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Japanese Riders Dominate World Grand Prix Event

June 26, 2000
Kato (center), the winner of the 250cc grand prix race, is congratulated by runners-up Ukawa (left) and Nakano. (AFP/Jiji)

The Japanese motorcycling grand prix was held on April 9, 2000, at the Suzuka Circuit in Mie Prefecture, where for the first time ever Japanese claimed victory in all three events: the 125cc, 250cc, and 500cc races. The Japanese national flag was hoisted a total of eight times in salute to the Japanese racers who claimed all three spots on the victory podium in the 125cc and 250cc races and first and third places in the 500cc event. Some 42,000 fans were on hand to witness a thrilling day of racing, culminating in triumph for their fellow countrymen.

Clean Sweeps
"I didn't know what to do, suddenly finding myself out in front," said an elated Yoichi Ui, who achieved his first victory in the 125cc event after 60 world grand prix starts. "It was frustrating not being able to catch the leader," smiled Noboru Ueda, concealing the disappointment of finishing second. Masao Azuma wound up in third place.

In the 250cc race, Daijiro Kato, Toru Ukawa, and Shinya Nakano waged a three-way battle, with Kato, who won the Japan grand prix event at Suzuka in 1997 and 1998, grabbing his third crown. Disappointment at having been beaten was evident on the faces of Ukawa and Nakano as they stood on the podium in second and third places.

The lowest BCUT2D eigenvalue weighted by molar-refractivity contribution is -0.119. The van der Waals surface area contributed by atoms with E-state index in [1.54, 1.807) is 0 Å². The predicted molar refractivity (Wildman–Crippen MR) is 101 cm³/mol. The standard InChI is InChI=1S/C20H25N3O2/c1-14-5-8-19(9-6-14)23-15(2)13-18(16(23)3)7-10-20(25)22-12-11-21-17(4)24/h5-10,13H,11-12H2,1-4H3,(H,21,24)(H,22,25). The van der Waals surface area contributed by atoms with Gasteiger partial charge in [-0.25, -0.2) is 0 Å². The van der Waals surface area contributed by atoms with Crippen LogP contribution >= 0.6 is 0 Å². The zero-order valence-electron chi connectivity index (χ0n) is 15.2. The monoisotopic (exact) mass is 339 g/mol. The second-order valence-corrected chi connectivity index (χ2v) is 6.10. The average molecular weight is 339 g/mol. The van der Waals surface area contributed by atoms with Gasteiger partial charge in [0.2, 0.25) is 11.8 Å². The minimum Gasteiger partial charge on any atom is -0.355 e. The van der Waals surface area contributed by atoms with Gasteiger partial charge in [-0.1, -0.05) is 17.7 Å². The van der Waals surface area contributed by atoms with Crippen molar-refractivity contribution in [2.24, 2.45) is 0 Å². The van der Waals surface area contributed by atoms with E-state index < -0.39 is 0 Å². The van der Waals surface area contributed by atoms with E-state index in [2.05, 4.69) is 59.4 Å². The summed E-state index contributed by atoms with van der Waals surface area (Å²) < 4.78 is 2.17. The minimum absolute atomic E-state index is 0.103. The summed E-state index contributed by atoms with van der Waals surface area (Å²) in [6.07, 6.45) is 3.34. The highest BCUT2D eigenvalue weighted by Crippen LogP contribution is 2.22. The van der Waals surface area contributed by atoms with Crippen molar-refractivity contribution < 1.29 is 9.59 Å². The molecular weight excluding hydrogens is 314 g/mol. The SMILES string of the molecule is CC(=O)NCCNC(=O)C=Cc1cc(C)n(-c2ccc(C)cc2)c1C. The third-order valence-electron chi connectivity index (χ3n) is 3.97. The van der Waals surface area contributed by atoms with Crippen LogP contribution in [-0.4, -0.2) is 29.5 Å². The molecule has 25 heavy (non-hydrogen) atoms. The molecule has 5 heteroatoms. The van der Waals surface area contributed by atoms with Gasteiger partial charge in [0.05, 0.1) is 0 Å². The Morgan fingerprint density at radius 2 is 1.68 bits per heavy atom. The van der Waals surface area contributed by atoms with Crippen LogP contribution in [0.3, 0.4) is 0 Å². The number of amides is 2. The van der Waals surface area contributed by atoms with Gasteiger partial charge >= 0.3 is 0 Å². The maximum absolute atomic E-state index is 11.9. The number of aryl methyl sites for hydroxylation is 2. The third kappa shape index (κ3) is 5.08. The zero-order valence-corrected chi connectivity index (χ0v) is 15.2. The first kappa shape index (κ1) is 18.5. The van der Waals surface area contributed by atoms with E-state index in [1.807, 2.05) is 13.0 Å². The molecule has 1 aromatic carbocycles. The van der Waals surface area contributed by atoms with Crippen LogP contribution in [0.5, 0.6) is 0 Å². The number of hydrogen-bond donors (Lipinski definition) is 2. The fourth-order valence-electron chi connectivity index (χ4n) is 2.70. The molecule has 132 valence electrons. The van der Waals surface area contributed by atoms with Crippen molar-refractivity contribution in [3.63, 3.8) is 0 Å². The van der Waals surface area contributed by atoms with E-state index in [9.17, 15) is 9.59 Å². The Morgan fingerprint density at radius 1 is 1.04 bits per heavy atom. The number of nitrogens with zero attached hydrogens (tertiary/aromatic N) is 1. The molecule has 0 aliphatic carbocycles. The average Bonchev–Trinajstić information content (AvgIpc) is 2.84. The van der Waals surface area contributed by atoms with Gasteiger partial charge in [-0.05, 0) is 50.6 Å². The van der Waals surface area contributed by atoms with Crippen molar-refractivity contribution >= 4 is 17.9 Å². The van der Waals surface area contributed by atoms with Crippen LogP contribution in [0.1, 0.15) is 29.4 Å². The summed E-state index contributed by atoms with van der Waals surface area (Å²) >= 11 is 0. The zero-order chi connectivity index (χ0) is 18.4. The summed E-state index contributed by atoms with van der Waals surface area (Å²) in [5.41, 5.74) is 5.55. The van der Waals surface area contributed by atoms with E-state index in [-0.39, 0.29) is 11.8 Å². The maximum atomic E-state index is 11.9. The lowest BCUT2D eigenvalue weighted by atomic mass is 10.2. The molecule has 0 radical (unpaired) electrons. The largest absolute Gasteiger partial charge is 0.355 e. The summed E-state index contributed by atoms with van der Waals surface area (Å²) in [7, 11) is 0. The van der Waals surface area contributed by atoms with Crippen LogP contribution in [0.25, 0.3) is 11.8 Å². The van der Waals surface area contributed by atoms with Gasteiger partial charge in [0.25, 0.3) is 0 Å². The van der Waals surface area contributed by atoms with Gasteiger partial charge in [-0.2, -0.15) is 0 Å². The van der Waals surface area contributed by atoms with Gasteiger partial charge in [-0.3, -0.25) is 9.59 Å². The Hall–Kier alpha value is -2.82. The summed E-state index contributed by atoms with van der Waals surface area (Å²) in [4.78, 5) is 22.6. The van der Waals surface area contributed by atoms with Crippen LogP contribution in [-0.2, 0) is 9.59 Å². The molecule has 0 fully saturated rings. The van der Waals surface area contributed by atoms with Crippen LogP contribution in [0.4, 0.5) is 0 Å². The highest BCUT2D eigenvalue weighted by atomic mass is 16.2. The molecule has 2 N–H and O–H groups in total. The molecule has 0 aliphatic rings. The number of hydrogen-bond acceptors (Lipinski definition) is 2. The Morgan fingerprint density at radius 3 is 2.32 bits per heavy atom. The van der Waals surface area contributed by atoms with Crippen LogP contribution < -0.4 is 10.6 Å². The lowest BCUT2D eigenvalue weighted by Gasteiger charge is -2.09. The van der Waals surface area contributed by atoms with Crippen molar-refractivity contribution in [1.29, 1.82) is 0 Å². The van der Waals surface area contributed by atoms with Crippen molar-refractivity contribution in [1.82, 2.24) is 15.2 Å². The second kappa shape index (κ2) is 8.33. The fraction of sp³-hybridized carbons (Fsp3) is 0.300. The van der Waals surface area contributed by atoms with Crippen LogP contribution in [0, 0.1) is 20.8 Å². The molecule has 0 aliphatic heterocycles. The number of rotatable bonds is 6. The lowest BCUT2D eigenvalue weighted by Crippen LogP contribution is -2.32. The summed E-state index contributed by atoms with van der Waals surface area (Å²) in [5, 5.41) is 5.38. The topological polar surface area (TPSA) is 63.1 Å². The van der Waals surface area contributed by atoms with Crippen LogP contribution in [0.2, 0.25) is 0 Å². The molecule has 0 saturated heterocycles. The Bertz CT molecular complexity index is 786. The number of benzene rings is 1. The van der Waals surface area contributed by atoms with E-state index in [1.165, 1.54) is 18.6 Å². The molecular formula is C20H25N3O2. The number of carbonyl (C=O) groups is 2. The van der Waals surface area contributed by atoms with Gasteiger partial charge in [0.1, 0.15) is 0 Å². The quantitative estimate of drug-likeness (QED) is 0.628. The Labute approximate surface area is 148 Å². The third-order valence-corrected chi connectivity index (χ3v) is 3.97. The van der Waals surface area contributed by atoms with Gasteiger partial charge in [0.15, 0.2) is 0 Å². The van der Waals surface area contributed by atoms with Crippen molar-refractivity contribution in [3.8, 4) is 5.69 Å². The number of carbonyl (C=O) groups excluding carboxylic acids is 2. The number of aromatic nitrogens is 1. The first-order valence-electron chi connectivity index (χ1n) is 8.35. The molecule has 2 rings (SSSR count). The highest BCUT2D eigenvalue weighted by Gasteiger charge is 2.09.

The 500cc race, the day's final event, was, as rider Norifumi Abe said, a "highly charged battle," with eight cycles banding together midway through the race to scrap for the lead. Simultaneous cheers and groans met the riders as they traded positions. On the eighteenth lap, Abe, who had lurked in third position throughout the race, surged ahead to victory. "I felt the real race would begin on the last three laps, so I told myself to hang back in third and be patient," said Abe. Though he qualified for the finals in eighth position, Abe remained true to his words, coolly biding his time, and never once looked back as he cruised to the finish on all cylinders. Tadayuki Okada took third, sending Japan's national flag up the pole for the eighth time of the day.

Super Cycles
In recent years in World Grand Prix motorcycling, the performance of Japanese riders, who have the big advantage of being smaller and lighter than their Western counterparts, has been nothing short of spectacular. Japanese motorcycles likewise are the sport's premier machines. Japan boasts such leading manufacturers as Yamaha, Suzuki, and Honda, and the majority of the cycles used in World Grand Prix events today are supplied by these makers.

The hot performances by Japanese riders and machines have encouraged more Japanese to become motorcycle-racing fans. For these enthusiasts, who were thrilled to see their countrymen sweep every event at Suzuka, the next great hope is for Japanese racers to achieve overall championship honors for the current season in all three classes. The riders are battling for victory on the world's race tracks in pursuit of this goal.

Trends in JapanCopyright (c) 2000 Japan Information Network. Edited by Japan Echo Inc. based on domestic Japanese news sources. Articles presented here are offered for reference purposes and do not necessarily represent the policy or views of the Japanese Government.